Six patients were identified to have leiomyosarcoma in the three years of study. All of these were included in the study. One of them had a hysterectomy 8 years back.
Mean age at diagnosis was 50 with a range of 35-70 years. Five of 6 patients were multiparas; one was unmarried. Presentation symptoms included vaginal bleeding (5 patients) of which 2 were post menopausal, pelvic mass (2 patients), pelvic pain (1 patient), 4 patients had two or more symptoms. Duration of symptoms ranged from 1 month to 1 year with a mean of 5.6 months. Uterine size at initial examination varied between 6 and 24 weeks. Pre-operative Assessment Ultrasonography was performed on all the patients. Three patients had normal sized uterus and no significant pathology in the adnexa. In one patient who had clinically enlarged uterus, ultrasound imaging reported multiple well cletineci mixed density masses ot variable sizes with evidence of necrosis/degeneration giving the impression of leiomyoma. In the second patient with an enlarged uterus ultrasound gave the findings of a 13cm multiloculated mass in right adnexa with appearances suggestive of ovarian neoplasm and an additional finding of free fluid in the pelvis. Leiomyoarcoma was diagnosed preoperatively only in one patient on the basis of diagnostic curettage.
In one patient who was diagnosed preoperatively, total abdominal hysterectomy with bilateral salpingoopherectomy was done. Hysterectomy specimen showed the presence of an ulcerated polypoidal submucosal growth arising from the fundal area. There was no local or distant spread. Among the 5 patients in whom leiomyosarcoma was not diagnosed preoperatively, 2 had absolutely normal looking uteri and adnexa, cut sections also were inconclusive. In one patient who was potmenopausal the uterus was 20 weeks size and a growth was extending into the broad ligament. Endometrial malignancy was suspected intraoperatively.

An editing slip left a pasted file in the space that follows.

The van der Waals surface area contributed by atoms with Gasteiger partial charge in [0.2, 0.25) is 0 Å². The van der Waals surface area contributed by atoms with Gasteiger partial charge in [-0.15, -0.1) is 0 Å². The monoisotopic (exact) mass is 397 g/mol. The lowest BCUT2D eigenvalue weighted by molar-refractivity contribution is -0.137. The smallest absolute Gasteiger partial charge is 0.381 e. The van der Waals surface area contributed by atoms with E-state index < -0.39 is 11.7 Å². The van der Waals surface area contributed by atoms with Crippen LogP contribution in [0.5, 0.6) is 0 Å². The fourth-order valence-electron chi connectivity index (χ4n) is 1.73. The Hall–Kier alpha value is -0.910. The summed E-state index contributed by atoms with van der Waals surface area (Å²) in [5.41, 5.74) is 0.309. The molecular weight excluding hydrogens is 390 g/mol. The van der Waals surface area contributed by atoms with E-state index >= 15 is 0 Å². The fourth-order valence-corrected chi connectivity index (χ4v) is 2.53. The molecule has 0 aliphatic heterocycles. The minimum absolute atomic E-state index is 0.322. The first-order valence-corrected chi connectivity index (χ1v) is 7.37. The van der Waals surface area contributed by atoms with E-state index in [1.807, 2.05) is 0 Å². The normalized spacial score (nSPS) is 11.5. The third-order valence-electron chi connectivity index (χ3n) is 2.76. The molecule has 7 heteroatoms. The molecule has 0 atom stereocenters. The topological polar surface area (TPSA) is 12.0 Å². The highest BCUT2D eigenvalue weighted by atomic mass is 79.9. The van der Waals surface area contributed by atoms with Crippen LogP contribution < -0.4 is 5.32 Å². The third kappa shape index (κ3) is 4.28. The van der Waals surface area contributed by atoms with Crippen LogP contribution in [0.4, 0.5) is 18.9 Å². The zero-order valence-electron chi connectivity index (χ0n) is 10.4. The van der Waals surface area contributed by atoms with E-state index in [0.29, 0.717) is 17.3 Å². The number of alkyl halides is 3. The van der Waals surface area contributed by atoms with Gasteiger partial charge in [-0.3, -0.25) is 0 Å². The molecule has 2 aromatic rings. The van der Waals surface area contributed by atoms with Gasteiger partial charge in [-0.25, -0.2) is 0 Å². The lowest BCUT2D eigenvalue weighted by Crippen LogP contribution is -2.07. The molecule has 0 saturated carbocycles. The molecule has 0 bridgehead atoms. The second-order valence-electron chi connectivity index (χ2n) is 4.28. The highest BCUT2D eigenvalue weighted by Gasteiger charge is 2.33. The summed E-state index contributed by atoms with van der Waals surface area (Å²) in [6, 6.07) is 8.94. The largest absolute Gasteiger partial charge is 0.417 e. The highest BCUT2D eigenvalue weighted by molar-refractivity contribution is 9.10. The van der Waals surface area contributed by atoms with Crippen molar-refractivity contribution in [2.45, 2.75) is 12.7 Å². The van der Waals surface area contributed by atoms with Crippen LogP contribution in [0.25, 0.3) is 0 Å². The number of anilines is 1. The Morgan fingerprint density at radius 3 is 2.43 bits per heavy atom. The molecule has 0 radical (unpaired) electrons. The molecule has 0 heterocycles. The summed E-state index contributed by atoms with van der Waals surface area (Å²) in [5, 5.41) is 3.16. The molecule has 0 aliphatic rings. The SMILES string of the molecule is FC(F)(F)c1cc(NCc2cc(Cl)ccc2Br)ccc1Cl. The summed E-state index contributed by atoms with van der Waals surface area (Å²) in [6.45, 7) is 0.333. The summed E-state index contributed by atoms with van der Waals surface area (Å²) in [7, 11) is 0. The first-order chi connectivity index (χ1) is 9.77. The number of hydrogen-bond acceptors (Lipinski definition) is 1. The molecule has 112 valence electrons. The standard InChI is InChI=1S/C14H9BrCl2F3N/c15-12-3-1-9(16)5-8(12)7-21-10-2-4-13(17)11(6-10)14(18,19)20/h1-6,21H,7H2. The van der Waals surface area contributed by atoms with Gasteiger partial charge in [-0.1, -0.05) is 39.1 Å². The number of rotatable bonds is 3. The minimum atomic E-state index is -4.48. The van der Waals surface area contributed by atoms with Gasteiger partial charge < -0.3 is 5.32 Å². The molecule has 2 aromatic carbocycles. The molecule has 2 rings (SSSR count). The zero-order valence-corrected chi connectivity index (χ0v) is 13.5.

In the other patient with the clinically enlarged uterus, operative findings revealed the presence of a friable mass at fundus of uterus with two suspected intramural leiomyomas of 6x8 cm size. One of the above patients underwent transabdominal hysterectomy and bilaeral salpingo-oophorectomy (TAH+BSO) and the other study. TAH+right salpingo-oophorectomy. The last patient in this study had hysterectomy 8 years back for irregular vaginal bleeding. Now she presented with the mass m the abdomen. Ultrasound revealed the presence of an ovarian parenchymal mass. Laparotomy showed a huge highly vascular irregular mass arising from the pelvis and extending upto the diaphram. Liver metastases were also present. Biopsy was taken from the mass which later showed leiomyosarcoma.
All except one patient were diagnosed to have leiomyosarcoma on the basis of histopathological fmdings. Leiomyosarcomas were actually noted to be located at various sites throughout the uteri, serosal (n=1), intramural (n=3), sub-mucosal (n=1). A mitotic count of 5-10 per 10 high power field was taken as diagnostic criteria.
The result of this study were comparable with those of pr vious studies describing patients with leiom) Osarcomas (Table)1,2,5,13,14
with regard to mean age of occurrence, common presenting complaint and preoperative diagnosis. The mean age was 50 years with abnormal vaginal bleeding being the commonest symptoms. The leiomyosarcoma was found to be located at virtually any uterine site1,9.